I don’t like that way of putting it. The theological background noise. But can’t think of how else to describe what it feels like. Yes—I do what I do cause it’s fun. Cause it gives pleasure. And maybe, someday, that will be sufficient. Feel sufficient. But not now. Not yet. There is something here I’m after, working for. Some of it certainly psychological… this thing about mastering the skills of drawing (how can I call myself an ‘artist’ if I can’t fucking DRAW… like any run of the mill Renaissance master ?”) But it goes deeper. I can’t explain it. All I can say, is… it matters.

So I have my 20 some years before me. If I were 23, I might have a body of work to measure up to my expectations by the time I would be … mid 40’s. Why not for me now? Another 20 or so years. So that I can look back, as death or incapacity approaches… and feel that… this was what I lived for.

So I go to the figure drawing sessions, one part of me, a 73 year old man, one part – 50 years younger, but in another alternative universe. My ambition has nothing to do with market, or recognition in any terms that exist now—but it isn’t small, that ambition. however defined. 

It feels like a new beginning. Something has happened, changed, reset my course. But can I do it? I mean, can I keep at it… and let others decide whether I succeed or no? 

Monday, March 24, 2014

Music of our time(s)

When I was coming of age, radio was segregated and racist. It was also -- music stations -- in the hands and imagination of the DJ's. So the white DJ's starting playing music they'd heard on black radio. And white kids started to dig that sound. And there was the generation of cross musicians, which was the birth of Rock n' Roll. And it changed everything. While it lasted... before the corporations bought the DJ's and choose what to play and what not to play, there was this explosion of incredible music. Where ten years before, it had been, If I'd know you were comin, Ida baked a cake, and How much is that Doggie, in the window?, There was Revolver, and The Mother's of Invention, and the Incredible String Band, and Jimmy Hendrix, and Country Joe and the Fish, and Gracie Slick and Jefferson Airplane, and Janis Joplin, and Jim Morrison and the Doors... oh, and Motown, and Percy Sledge singin, When a Man Loves a Woman... Now, to find good music, not preprogramed corporate shit, you go to Indy bars. Still there. People still making real music. Just go live. Turn off the radio. Buy the CD's at The Fire. And tell your friends what you heard. ...though, the segregation seems to back full force. Fuckin world we live in.... I don't know... We go'in backwards faster than we go'in forwards.

Tuesday, March 18, 2014

#236 Derelict ship on an asphalt sea

12.5x13.5  weathered plywood fragment, roofing paper, coil spring, acrylic on composition board

Tuesday, March 4, 2014

don't matter, it's all gonna be lost....

don't matter/Ginsberg/ it's all of it/gonna be lost. this line from a poem for Amiri Baraka by Diane Di Prima—I feel as something that marks our time. The absolute end of Romanticism. What in Shakespeare was perhaps a trope of sublime irony, had become a defiant refusal that mortality should have the last word. At least speaking for myself, there's no place for poetic hyperbole of the sort that would mask the transience of, not only our individual lives, but our time as a species on this planet. It lurks there as a question. A provocation. What do we make of this... or more to the point, what do we make of what had been so close to the heart of poets and artists for so many generations? Another stage of mourning beyond the death of God. All of it. One of the most intense moments of my life came several days into the Cuban missile crisis. If you didn’t live through that, it would be inconceivable the sense of absolute end-of-world. I had friends who flew to South America because they believed the radiation that would encircle the northern hemisphere might spare them in the south. I went to a faculty recital—a performance of Bach’s unaccompanied sonatas for violin. The hall was almost empty. This too, will be lost, I thought. All of it. The Greek tragedies, the Sistine Chapel… Bach. All of it will be lost. The trope of mortality in art, of Hazlitt’s ‘Fame’… all of it. We had passed through another portal of human consciousness. I was majoring in art. What then was the point? This may have been one of the things that turned me from painting to pottery. Functional pottery. Handcrafted dinner ware. To enrich our daily lives in the here and now. All of it gonna be lost. The things of the world no less our selves. The trope of creative immortality is as dead as the gods.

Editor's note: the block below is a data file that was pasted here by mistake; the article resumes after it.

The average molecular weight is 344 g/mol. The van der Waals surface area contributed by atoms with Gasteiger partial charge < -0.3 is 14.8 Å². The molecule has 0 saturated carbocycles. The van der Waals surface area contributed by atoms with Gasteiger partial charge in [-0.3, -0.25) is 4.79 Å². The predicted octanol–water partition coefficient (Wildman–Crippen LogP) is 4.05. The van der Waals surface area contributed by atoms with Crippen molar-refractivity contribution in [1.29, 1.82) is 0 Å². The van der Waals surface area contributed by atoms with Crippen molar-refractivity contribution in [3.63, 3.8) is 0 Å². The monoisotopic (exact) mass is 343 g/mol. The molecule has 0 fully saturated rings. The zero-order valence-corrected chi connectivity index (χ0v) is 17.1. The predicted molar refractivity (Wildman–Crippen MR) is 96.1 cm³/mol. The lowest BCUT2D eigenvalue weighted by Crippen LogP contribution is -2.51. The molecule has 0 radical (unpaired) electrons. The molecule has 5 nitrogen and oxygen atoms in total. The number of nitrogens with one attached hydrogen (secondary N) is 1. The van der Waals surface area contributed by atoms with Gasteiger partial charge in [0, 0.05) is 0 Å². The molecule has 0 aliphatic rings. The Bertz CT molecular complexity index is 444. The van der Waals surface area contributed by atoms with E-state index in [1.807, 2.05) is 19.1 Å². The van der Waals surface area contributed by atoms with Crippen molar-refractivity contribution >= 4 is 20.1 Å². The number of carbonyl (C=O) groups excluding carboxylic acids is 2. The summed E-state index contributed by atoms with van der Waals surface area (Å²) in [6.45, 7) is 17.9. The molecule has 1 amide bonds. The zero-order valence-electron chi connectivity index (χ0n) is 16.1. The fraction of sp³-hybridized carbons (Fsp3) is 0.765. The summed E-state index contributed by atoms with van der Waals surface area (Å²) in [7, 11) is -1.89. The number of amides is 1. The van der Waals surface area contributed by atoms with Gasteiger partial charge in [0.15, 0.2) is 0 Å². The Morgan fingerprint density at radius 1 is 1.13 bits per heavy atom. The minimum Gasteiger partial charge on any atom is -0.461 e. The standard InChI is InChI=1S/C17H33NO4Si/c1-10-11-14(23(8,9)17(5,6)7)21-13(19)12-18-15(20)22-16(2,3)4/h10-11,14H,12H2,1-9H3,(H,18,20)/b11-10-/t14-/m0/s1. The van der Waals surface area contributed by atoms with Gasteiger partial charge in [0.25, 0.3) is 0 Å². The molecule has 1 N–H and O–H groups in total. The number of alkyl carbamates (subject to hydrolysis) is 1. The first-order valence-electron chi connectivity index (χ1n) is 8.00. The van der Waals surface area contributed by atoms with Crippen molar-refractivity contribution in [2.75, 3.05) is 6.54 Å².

#49 Forgive us Teddy, for We Have Sinned

Friday, February 21, 2014

#223, #231

#223, 8x11 pen and ink. #231 Pencil and ink study: skull, c-3 vertebrea, phanges (hand), mandible, tib-fib and foot.

Wednesday, February 19, 2014

Sunday, February 16, 2014

Saturday, February 8, 2014


5.5x8.5 ink & water color
Pelvis, anterior     bones

Tuesday, February 4, 2014

Lost & Found

Does this explain my fascination with Found Things?
Things missing... a rock from Walden's Pond I've carried with me for 42 years through 19 moves, a pair of sandals, a few other minor odds and ends. Prompted me to search through 10 gal storage boxes I haven't looked through in years. There went the afternoon.
Newspapers... the Kent State Shootings, the first MOVE house shootout, the fireman with the body of the toddler, Oklahoma City... lot of others.
Family photos... two that go back to 1860 something.
Love letters from my father to my mother before they were married. Missing in action letter to my aunt... uncle killed over Germany, 1945, tail gunner in a B-17. Photo of me on his lap in 1944. Air medal and Purple Star.
Letter on Luftwaffe stationary to my mother and father from family friend who was one of those who liberated Buchenwald.
High school graduation class picture from the student newspaper... for years, I wasn't sure whether I graduated in 1960, or 1961... it was 1960.
Letter from Scott-Foresman, that they were publishing a letter I'd written to a friend in a reading workbook (describing the 1957 Ruskin Heights F5 tornado that destroyed our neighborhood), and paying me $10 for the rights. Photos of my pottery... has it really been 36 years?